SUPERHERO: I noticed while looking over the Vampirella and Red Sonja art that you’ve for Dynamite that your female figures are sexy and attractive but never really veer over into the sort of salacious supermodel/adult film star actress look that a lot of comic artists seem to use when rendering female figures. In general, your female characters have always been attractive but respectful to female sensibilities. Can you share your thoughts on how you approach the female form in comics and do you have any opinions on the possible over-sexualization of it in comics?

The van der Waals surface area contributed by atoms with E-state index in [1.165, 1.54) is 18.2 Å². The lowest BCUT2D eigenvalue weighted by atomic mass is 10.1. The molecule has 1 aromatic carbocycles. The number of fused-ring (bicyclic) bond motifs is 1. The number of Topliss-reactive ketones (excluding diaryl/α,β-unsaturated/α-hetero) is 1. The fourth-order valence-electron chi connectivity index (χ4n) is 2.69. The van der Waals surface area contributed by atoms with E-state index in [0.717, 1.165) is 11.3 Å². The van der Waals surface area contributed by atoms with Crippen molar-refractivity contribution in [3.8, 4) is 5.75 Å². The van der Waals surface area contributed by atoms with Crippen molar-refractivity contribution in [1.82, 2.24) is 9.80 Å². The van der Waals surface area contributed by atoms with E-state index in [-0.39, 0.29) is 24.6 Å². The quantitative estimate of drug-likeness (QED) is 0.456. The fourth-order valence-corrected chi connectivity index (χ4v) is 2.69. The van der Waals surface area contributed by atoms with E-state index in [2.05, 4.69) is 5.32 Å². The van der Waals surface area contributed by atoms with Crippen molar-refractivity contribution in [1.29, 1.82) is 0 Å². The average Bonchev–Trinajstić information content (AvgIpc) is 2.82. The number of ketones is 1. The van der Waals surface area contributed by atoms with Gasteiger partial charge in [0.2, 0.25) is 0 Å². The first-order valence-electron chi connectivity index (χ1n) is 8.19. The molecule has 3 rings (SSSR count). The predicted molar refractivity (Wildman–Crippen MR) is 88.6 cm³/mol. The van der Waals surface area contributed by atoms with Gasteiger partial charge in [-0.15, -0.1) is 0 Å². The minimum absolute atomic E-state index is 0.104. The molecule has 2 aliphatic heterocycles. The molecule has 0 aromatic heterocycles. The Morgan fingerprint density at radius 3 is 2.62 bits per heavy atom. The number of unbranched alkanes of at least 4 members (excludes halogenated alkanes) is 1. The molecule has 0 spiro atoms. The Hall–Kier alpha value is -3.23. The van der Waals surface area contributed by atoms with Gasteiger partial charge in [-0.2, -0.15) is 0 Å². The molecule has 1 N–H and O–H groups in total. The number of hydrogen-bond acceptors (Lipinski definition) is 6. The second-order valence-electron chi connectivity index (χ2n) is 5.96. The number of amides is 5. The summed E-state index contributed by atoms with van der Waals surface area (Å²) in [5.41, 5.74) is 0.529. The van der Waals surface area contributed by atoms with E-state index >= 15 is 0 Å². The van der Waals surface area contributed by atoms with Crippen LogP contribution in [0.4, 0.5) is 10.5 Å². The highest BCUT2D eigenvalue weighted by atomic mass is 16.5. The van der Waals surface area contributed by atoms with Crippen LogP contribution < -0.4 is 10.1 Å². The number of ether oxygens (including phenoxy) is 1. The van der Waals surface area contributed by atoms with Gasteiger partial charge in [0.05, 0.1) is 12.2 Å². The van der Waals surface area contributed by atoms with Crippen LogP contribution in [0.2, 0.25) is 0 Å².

AR: Thank you very much for saying that, because I’ve heard the opposite assessment before. I would like to prove that I can draw attractive women, but my tastes may not always match of the reader. When drawing the female form, I’m thinking of the different body types that might apply to the given characters, and not all idealized super heroines should be formed in the same way. It sometimes seems like a creative challenge to draw women with a smaller bustline than what might be the norm in comics. I’m sure that it’s been said of my work that my female figures might seem a bit “hippy,” but aside from my own distillation of what I find attractive, this is the significant structural difference that separates the female shape from the male. In many cases, I’ve tried to stay away from overly busty female figures because I know the reality doesn’t support the fantasy often. I think what we see in comics too often is the shape of what is currently a product modern surgery, where a slender female form has this large shape that would not normally accompany that figure otherwise. In nature, a large bust is often accompanied by curves throughout.